Up to now, the biggest commodity affected has been coal, with Australian cargoes effectively locked out of what was one of their biggest markets for almost a year.
Australia is the world's largest exporter of coking coal used to make steel, and second behind Indonesia in thermal coal for power generation. China is the world's biggest coal importer, miner and consumer.
So far, Beijing hasn't taken action against LNG and iron ore, it's two most valuable commodity imports from Australia.
China last week suspended a formal economic dialogue mechanism with Australia, the latest action in the dispute that started with a range of disagreements on political and trade issues, including a call by Australia for an investigation into the origin of the coronavirus pandemic.
China remains heavily dependent on Australian iron ore, which accounts for about 70% of China's imports, and any disruption to this trade would likely have a rapid and severe impact in the crucial steel sector in the world's second-biggest economy.
But there is some concern that China may be taking some early action against LNG imports from Australia, with Bloomberg reporting on Monday that smaller LNG buyers in China have been told to avoid taking Australian cargoes.
The unofficial ban only extends to second-tier LNG importers, not the state-owned majors who account for almost 90% of China's imports, Bloomberg reported.
It may be the case that authorities in Beijing are taking a calculated risk that they can afford to cut some purchases of Australian LNG as there are numerous other suppliers that can fill the gap, including the United States and Qatar.
But it would also appear that a similar calculation on coal may have backfired, with China struggling to source sufficient imports and having to pay more for what it can get, leading to a squeeze on domestic supplies and prices.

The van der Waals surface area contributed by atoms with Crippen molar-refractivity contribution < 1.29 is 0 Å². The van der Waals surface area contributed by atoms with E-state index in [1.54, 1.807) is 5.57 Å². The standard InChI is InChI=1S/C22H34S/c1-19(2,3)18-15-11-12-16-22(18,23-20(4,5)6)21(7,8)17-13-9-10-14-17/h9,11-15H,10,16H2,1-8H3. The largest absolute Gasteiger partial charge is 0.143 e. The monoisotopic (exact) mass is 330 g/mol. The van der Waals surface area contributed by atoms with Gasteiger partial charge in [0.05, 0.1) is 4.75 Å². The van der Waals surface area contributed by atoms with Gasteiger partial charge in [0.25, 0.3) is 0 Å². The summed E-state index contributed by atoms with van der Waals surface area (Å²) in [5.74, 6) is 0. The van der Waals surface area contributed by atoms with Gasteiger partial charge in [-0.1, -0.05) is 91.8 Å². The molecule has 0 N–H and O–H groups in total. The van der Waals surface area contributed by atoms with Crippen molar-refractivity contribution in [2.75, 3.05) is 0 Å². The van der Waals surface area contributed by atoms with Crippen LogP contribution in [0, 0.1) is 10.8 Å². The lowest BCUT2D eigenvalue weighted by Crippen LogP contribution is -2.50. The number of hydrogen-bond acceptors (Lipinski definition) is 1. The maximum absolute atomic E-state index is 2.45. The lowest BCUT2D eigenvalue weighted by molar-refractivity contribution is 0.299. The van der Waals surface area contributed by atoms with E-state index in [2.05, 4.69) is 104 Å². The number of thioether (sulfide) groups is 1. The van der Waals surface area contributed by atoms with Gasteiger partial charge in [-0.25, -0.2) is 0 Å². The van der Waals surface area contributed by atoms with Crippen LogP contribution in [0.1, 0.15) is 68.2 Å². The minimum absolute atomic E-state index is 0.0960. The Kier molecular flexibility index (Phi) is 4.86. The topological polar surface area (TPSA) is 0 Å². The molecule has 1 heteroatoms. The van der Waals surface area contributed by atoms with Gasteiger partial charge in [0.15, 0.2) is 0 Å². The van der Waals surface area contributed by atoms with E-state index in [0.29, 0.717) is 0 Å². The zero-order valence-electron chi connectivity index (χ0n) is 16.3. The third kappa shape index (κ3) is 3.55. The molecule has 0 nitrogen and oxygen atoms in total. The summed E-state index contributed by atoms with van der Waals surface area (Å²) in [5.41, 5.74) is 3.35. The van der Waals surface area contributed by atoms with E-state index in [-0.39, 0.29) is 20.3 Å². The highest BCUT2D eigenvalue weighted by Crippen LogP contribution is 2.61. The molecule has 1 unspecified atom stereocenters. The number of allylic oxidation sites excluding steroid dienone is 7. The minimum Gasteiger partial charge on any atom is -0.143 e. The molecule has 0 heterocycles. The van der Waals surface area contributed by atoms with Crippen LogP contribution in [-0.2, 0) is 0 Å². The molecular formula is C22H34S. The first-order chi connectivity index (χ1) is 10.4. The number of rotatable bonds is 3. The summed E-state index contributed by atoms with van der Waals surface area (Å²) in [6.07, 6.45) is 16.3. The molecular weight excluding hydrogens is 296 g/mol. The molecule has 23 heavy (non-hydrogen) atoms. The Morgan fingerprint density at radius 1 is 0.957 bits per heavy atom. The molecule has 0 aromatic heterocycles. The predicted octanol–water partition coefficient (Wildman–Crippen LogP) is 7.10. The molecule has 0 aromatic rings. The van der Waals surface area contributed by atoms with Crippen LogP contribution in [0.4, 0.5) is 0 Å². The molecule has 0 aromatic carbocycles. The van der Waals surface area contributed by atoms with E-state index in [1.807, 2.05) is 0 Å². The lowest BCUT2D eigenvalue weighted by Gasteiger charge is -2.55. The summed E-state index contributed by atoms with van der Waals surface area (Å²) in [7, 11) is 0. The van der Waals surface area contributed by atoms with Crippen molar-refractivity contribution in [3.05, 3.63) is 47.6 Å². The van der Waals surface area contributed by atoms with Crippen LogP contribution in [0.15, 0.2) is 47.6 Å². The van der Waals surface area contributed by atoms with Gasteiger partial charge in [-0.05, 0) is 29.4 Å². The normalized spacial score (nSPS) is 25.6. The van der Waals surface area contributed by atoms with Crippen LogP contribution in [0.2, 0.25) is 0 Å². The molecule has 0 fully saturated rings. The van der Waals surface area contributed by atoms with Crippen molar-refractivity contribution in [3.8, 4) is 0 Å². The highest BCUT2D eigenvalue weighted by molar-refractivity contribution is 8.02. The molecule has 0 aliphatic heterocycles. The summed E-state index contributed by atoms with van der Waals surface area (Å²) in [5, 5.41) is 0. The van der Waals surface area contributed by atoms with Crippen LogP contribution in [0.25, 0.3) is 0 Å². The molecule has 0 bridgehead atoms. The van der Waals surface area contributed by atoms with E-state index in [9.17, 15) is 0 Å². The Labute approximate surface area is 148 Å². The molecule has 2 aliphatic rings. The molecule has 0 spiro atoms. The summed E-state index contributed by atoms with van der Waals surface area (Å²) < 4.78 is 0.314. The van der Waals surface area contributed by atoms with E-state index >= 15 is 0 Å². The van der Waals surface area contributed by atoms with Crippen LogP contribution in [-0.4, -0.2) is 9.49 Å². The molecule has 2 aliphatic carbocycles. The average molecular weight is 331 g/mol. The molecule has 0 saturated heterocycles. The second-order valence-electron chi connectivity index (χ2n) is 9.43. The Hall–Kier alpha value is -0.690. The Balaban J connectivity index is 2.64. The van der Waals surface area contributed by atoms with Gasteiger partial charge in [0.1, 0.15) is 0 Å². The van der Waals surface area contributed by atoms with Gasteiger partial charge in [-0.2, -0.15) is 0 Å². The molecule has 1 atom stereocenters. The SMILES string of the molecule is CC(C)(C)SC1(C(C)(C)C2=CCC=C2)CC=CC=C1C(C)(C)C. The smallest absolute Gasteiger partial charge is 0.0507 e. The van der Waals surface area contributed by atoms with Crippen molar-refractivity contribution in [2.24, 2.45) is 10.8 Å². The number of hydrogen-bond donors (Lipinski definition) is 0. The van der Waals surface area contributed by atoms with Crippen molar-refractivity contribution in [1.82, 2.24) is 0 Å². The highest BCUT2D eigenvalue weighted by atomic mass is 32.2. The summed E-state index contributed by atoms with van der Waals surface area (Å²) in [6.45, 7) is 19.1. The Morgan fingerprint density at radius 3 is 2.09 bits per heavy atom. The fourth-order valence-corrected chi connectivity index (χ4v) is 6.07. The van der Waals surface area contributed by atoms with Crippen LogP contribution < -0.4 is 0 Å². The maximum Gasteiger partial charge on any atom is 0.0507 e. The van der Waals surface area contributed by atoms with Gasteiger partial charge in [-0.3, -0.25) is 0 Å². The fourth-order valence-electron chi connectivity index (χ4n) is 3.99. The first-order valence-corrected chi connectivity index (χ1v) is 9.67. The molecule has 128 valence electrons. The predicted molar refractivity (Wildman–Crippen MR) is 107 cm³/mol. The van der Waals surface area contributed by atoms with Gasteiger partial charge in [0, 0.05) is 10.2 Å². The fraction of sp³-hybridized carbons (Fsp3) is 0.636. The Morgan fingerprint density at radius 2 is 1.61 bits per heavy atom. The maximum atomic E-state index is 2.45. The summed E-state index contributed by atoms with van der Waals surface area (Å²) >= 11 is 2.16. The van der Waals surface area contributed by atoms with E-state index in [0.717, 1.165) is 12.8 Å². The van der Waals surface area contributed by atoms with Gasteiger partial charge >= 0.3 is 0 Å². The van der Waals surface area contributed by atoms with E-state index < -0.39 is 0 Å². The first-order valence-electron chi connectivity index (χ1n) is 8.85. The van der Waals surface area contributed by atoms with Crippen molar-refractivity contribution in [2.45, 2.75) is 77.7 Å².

COAL COSTS SURGE
China's coal imports were 21.73 million tonnes in April, according to customs data, down 20.5% from March's 27.33 million and 29.8% below the level from April last year.
In the first four months of the year, China has imported 90.13 million tonnes, a drop of 28.8% from the same period last year.
Chinese traders have attempted to replace lost Australian cargoes with supplies from Indonesia and Russia but with limited success and higher costs.
The weekly price for low-grade Indonesian thermal coal with an energy value of 4,200 kilocalories per kilogram (kcal/kg), as assessed by commodity price reporting agency Argus, rose to a 10-year high of $53.64 a tonne in the week to May 7.
This grade of coal is now up 137% since the 2020 low of $22.63 a tonne in September, which likely reflects a recovery in demand as Asian economies start to reopen in the wake of the coronavirus pandemic, but also increased Chinese buying.
Russian coal with an energy value of 5,500 kcal/kg was being offered last week at about $115 a tonne for June delivery to south China, according to Argus, up from $110 the previous week.
In contrast, Australian supplies with the same energy value were last week being offered free-on-board at Newcastle port for $55.22 a tonne, according to Argus.
Even allowing for shipping and charges, this means Australian coal is being sold at roughly half the price of similar Russian coal going to China.
It is not only imported coal that is costing China more, with domestic prices increasing as well.
Thermal coal at the northern port of Qinhuangdao rose to a four-month high of 893 yuan ($139.31) a tonne on Monday, and it has rallied 91% since its 2020 low of 467 yuan in May last year.
Argus also reported that thermal coal at the southern port of Guangzhou reached above 1,000 yuan a tonne last week amid concern about the availability of supplies and low inventory levels.
The shortage of coal may become an issue for China in coming months when power demand for air-conditioning ramps up with the northern summer.
While Beijing may be prepared to pay higher prices for coal in order to continue expressing its displeasure with Canberra, it seems clear that the costs are increasing, a trend likely to continue given current market dynamics.
(The opinions expressed here are those of the author, a columnist for Reuters)
(Editing by Robert Birsel) ((email@example.com)(+61 437 622 448)(Reuters Messaging: firstname.lastname@example.org))